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Medicare details plan to cover Alzheimer’s treatments

An MRI of the brain of a patient with Alzheimer’s.

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Medicare Part B will cover Alzheimer’s disease treatments that receive approval from the US Food and Drug Administration, according to the federal agency that administers the program for seniors.

Anyone who has Medicare Part B and meets “eligibility criteria” will be covered for new antibody treatments such as Leqembi once the FDA approves them, Chiquita Brooks-LaSure, the administrator of the Centers for Medicare & Medicaid Services.

Part B is an optional part of the Medicare program for seniors that generally covers the costs of medications that patients cannot administer themselves, such as infusions.

The new policy will provide wider access to treatments, such as Leqembi, that slow cognitive decline.

But patients will have to participate in so-called registries that collect real data on how the drugs work.

Brooks-LaSure said the expanded coverage will take effect the same day the FDA approves an antibody treatment for Alzheimer’s disease. The FDA is expected to make a decision on Leqembi on July 6.

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The drug regulator’s committee of independent advisors is due to meet on June 9 to discuss the data supporting Eisai and Biogen’s request for the FDA to fully approve Leqembi.

The expanded coverage policy would apply to any other Alzheimer’s disease antibody treatments that receive full FDA approval. Eli Lilly is considering submitting such an application for its donanemab antibody.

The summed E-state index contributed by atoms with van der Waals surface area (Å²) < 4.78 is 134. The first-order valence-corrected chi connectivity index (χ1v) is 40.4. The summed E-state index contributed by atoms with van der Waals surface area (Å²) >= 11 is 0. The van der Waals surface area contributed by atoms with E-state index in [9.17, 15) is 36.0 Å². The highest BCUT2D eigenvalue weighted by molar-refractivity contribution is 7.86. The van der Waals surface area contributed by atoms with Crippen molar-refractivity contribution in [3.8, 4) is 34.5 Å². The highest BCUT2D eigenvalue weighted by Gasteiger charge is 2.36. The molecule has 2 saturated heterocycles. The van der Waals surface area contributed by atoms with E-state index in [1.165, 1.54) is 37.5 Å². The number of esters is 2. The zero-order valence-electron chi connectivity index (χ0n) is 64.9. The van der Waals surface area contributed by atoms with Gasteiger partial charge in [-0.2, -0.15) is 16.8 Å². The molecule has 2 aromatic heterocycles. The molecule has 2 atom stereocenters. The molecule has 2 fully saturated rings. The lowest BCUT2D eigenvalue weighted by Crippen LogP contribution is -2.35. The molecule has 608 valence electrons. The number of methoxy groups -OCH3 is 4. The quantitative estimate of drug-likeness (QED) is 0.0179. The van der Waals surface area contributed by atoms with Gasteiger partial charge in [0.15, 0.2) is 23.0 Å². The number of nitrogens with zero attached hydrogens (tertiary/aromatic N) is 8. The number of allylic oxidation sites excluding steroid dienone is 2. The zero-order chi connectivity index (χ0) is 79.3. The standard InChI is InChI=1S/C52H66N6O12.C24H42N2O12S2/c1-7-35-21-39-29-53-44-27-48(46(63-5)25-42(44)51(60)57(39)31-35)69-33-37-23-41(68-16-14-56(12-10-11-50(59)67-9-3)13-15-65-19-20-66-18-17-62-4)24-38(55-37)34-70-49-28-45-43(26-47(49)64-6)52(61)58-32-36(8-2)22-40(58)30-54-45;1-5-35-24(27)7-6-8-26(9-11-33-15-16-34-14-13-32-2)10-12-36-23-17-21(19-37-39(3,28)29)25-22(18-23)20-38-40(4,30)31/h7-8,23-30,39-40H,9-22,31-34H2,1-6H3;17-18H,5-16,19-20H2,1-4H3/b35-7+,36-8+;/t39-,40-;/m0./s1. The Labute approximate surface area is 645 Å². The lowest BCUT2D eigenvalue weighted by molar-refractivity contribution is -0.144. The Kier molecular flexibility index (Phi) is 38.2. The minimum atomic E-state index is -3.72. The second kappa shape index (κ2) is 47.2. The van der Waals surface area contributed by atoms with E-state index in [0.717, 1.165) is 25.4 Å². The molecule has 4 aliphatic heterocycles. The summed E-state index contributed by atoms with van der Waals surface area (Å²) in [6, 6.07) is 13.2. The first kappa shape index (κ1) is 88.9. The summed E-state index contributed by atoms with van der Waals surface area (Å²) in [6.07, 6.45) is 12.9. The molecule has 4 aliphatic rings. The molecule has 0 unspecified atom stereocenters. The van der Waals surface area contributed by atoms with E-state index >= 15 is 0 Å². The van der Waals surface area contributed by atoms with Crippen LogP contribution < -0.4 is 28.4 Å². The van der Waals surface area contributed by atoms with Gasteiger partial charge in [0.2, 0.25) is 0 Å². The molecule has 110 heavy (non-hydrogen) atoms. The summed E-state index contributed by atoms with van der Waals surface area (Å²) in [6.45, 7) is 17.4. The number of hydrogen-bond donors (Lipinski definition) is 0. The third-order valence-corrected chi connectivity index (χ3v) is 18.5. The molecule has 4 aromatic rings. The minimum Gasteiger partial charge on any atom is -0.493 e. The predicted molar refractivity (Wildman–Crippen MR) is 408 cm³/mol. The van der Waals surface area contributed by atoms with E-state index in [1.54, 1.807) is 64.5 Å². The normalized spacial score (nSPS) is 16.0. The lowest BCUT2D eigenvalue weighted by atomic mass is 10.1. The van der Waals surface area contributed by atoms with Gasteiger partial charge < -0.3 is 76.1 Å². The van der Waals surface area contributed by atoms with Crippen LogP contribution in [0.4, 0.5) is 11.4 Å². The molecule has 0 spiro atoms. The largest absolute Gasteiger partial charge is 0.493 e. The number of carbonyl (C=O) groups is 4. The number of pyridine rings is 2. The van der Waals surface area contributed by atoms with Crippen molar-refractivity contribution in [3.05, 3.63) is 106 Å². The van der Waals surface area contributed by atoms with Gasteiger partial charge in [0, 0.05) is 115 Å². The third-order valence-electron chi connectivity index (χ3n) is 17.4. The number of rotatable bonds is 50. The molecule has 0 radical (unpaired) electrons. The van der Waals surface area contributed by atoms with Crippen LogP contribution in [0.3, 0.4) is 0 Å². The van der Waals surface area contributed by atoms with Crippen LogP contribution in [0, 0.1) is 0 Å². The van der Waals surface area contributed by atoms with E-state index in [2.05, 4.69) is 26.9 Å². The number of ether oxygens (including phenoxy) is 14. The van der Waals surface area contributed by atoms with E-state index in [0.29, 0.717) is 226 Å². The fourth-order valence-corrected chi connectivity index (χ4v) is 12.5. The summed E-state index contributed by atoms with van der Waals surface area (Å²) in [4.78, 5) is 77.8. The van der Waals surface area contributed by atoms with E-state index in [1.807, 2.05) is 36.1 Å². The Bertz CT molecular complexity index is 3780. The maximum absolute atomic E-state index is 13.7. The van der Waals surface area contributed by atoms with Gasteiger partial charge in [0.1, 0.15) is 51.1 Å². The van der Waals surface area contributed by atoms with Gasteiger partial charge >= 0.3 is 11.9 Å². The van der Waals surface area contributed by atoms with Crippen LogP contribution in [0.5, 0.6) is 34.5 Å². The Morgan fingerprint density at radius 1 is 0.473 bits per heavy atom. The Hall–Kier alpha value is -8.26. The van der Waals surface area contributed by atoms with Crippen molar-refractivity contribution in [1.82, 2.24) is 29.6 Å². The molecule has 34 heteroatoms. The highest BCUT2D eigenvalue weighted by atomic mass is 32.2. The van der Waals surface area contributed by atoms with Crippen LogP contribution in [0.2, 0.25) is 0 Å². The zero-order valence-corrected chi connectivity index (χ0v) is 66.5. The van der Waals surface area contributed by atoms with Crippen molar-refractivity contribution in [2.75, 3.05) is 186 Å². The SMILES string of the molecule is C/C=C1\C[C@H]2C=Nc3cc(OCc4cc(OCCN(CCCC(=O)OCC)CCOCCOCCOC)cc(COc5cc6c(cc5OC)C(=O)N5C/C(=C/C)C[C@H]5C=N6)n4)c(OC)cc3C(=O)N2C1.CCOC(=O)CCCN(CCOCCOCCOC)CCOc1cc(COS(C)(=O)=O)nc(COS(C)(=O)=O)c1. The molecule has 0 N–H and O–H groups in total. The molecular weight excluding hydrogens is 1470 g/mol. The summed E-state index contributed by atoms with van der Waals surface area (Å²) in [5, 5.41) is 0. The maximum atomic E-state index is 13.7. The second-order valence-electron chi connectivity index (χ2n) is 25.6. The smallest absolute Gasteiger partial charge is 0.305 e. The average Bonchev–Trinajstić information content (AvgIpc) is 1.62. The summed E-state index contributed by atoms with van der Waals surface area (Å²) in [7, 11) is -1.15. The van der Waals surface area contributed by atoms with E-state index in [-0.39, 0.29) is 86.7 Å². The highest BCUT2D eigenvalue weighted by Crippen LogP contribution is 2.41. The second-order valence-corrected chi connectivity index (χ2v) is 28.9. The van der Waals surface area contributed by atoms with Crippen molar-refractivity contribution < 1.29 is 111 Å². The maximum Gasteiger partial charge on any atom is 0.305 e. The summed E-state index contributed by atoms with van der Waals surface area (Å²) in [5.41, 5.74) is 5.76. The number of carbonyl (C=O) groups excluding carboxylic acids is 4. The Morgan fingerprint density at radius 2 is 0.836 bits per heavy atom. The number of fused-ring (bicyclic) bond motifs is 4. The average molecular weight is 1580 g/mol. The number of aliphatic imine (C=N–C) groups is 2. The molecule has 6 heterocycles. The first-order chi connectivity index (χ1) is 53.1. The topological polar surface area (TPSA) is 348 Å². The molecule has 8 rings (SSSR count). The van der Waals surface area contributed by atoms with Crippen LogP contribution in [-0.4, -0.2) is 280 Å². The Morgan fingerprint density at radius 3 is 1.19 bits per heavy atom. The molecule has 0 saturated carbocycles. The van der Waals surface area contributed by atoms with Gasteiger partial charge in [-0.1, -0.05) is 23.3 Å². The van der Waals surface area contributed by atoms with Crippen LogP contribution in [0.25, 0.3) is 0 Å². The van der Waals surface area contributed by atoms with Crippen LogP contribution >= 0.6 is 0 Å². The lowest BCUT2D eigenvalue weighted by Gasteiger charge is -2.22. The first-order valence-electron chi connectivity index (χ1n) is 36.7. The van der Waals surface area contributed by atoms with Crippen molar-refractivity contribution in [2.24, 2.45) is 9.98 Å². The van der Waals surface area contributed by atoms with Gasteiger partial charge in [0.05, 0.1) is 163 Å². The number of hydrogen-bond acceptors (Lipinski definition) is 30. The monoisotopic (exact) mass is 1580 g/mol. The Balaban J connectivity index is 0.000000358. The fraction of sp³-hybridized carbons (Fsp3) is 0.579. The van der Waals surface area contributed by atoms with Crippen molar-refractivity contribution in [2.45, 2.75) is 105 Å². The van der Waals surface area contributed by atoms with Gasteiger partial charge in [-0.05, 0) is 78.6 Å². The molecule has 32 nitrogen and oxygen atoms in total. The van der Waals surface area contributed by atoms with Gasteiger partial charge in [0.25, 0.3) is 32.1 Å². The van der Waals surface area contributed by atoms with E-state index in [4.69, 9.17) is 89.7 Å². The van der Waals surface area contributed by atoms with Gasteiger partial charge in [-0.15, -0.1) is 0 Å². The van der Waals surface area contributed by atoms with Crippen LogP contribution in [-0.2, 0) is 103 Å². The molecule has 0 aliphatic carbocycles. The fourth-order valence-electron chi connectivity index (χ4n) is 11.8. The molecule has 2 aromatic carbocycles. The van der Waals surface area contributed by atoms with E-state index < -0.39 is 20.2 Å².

The FDA granted fast-track approval to Leqembi in January, but Medicare severely restricts coverage for Alzheimer’s antibody treatments that are allowed under that fast-track.

Therefore, seniors currently cannot access Leqembi unless they are able to personally pay the $26,500 annual price of the drug.

The Alzheimer’s Association, which lobbies for patients living with the disease, has for months called on Medicare to drop restrictions on Leqembi and fully cover the drug.

“We continue to believe that the registry as a condition of coverage is an unnecessary barrier,” said Robert Egge, director of public policy for the association.

Brooks-LaSure told Congress in April that a registry “in no way limits people’s access to the drug.” She said at the time that the goal was to have the system in place when the FDA makes its decision on Leqembi on July 6.

CMS will facilitate a national portal where clinicians can enter required data, Brooks-LaSure said Thursday.

Her agency is also in talks with several organizations planning to create their own registries, she said.

A study in a leading medical journal recently projected that Leqembi could cost Medicare up to $5 billion a year.

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